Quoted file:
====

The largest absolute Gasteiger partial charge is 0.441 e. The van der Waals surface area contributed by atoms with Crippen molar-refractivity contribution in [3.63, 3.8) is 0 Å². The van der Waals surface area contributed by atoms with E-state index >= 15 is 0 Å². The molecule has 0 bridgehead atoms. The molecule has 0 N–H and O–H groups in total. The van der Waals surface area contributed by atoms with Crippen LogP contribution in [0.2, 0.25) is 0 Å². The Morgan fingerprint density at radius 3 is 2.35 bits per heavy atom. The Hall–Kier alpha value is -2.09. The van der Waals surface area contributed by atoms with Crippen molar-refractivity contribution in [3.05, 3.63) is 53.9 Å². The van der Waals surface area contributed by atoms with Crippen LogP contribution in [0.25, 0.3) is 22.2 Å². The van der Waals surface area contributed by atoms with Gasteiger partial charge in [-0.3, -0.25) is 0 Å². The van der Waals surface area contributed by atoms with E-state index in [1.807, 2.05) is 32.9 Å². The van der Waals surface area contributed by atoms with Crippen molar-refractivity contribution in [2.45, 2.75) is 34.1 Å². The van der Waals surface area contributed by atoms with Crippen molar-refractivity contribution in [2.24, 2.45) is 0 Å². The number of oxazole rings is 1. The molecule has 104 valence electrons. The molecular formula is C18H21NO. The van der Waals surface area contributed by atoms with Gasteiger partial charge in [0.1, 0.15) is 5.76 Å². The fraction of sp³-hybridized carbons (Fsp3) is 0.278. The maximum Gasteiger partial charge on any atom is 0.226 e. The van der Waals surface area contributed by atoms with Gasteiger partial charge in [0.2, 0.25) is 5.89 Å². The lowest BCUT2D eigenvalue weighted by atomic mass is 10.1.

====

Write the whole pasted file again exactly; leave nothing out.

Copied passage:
The largest absolute Gasteiger partial charge is 0.441 e. The van der Waals surface area contributed by atoms with Crippen molar-refractivity contribution in [3.63, 3.8) is 0 Å². The van der Waals surface area contributed by atoms with E-state index >= 15 is 0 Å². The molecule has 0 bridgehead atoms. The molecule has 0 N–H and O–H groups in total. The van der Waals surface area contributed by atoms with Crippen LogP contribution in [0.2, 0.25) is 0 Å². The Morgan fingerprint density at radius 3 is 2.35 bits per heavy atom. The Hall–Kier alpha value is -2.09. The van der Waals surface area contributed by atoms with Crippen molar-refractivity contribution in [3.05, 3.63) is 53.9 Å². The van der Waals surface area contributed by atoms with Crippen LogP contribution in [0.25, 0.3) is 22.2 Å². The van der Waals surface area contributed by atoms with Gasteiger partial charge in [-0.3, -0.25) is 0 Å². The van der Waals surface area contributed by atoms with E-state index in [1.807, 2.05) is 32.9 Å². The van der Waals surface area contributed by atoms with Crippen molar-refractivity contribution in [2.45, 2.75) is 34.1 Å². The van der Waals surface area contributed by atoms with Crippen molar-refractivity contribution in [2.24, 2.45) is 0 Å². The number of oxazole rings is 1. The molecule has 104 valence electrons. The molecular formula is C18H21NO. The van der Waals surface area contributed by atoms with Gasteiger partial charge in [0.1, 0.15) is 5.76 Å². The fraction of sp³-hybridized carbons (Fsp3) is 0.278. The maximum Gasteiger partial charge on any atom is 0.226 e. The van der Waals surface area contributed by atoms with Gasteiger partial charge in [0.2, 0.25) is 5.89 Å². The lowest BCUT2D eigenvalue weighted by atomic mass is 10.1.